Posted by: Mary Scriver on July 7, 2006 7:13 PM

Is this a smart thing for a society to have done?

In all seriousness, is there anything else we *could* have done? To acknowledge that many women will indeed leave the workforce is to essentially deny it to all of them. (Okay, to make it *much* for difficult for those who do want to enter the workforce permanently to do so effectively.)

Essentially the system is designed to prevent a severe injustice, and if the outcome of the system is less than optimal in its ends, at least it is just in its means.

Besides, according to many posting here, most of these working women won't be dropping out of the workplace to start families because they will be unable to find eligible husbands...

Posted by: Tom West on July 7, 2006 8:47 PM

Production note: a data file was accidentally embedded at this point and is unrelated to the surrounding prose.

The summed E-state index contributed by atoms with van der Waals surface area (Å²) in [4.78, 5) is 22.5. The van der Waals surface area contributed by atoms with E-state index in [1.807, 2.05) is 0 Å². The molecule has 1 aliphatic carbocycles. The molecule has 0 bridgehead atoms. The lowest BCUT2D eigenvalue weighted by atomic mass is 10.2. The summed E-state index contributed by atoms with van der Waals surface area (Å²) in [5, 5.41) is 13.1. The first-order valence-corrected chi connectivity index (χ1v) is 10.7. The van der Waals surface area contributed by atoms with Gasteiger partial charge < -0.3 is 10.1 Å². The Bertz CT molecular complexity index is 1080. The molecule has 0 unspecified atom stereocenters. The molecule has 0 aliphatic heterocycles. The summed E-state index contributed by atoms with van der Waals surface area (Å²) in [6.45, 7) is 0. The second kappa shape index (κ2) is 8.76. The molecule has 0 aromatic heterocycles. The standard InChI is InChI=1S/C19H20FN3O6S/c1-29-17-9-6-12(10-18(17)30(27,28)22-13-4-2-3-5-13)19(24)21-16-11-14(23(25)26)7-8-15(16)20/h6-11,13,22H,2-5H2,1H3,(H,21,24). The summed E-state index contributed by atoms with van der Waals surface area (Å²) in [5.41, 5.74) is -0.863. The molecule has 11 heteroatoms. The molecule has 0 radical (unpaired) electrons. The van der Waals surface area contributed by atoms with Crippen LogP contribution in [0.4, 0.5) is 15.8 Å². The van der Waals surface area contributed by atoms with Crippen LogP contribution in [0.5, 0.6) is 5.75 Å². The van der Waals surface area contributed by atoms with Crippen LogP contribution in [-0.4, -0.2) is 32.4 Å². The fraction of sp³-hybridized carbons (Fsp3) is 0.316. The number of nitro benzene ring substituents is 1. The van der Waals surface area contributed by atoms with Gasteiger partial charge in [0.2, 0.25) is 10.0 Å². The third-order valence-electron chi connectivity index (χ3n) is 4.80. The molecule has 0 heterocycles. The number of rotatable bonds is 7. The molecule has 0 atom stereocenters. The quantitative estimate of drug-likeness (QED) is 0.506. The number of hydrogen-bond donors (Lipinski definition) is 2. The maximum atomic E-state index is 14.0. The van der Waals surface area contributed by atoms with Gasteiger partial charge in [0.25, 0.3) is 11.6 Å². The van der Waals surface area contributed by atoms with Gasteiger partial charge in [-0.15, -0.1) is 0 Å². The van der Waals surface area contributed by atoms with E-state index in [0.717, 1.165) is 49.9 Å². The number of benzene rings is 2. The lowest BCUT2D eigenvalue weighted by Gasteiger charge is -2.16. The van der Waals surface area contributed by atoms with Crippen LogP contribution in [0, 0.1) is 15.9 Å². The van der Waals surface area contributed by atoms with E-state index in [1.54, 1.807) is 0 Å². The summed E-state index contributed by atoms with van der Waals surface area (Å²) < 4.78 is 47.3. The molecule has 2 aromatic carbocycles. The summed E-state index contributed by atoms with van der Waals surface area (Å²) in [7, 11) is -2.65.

I can only speak from my specific personal experience, of course: small-town Midwestern public elementary school just before and after 1960. But certainly the boys I knew and hung around with were convinced that school was a system rigged against them. First there was the schoolmarm teacher, who simply had to be favoring the girls because she was one of them and on their side. The girls in general just seemed better adapted to classroom conditions, doing their work as told to, participating in activities, listening attentively to what Teacher said... while the boys resented being cooped up in a stuffy classroom and had more trouble sitting still and paying attention. The two or three top-good-grade-getters in the class were all girls, and the boys scorned them as "teachers' pets." The way the system was rigged, one could succeed only by being a favorite.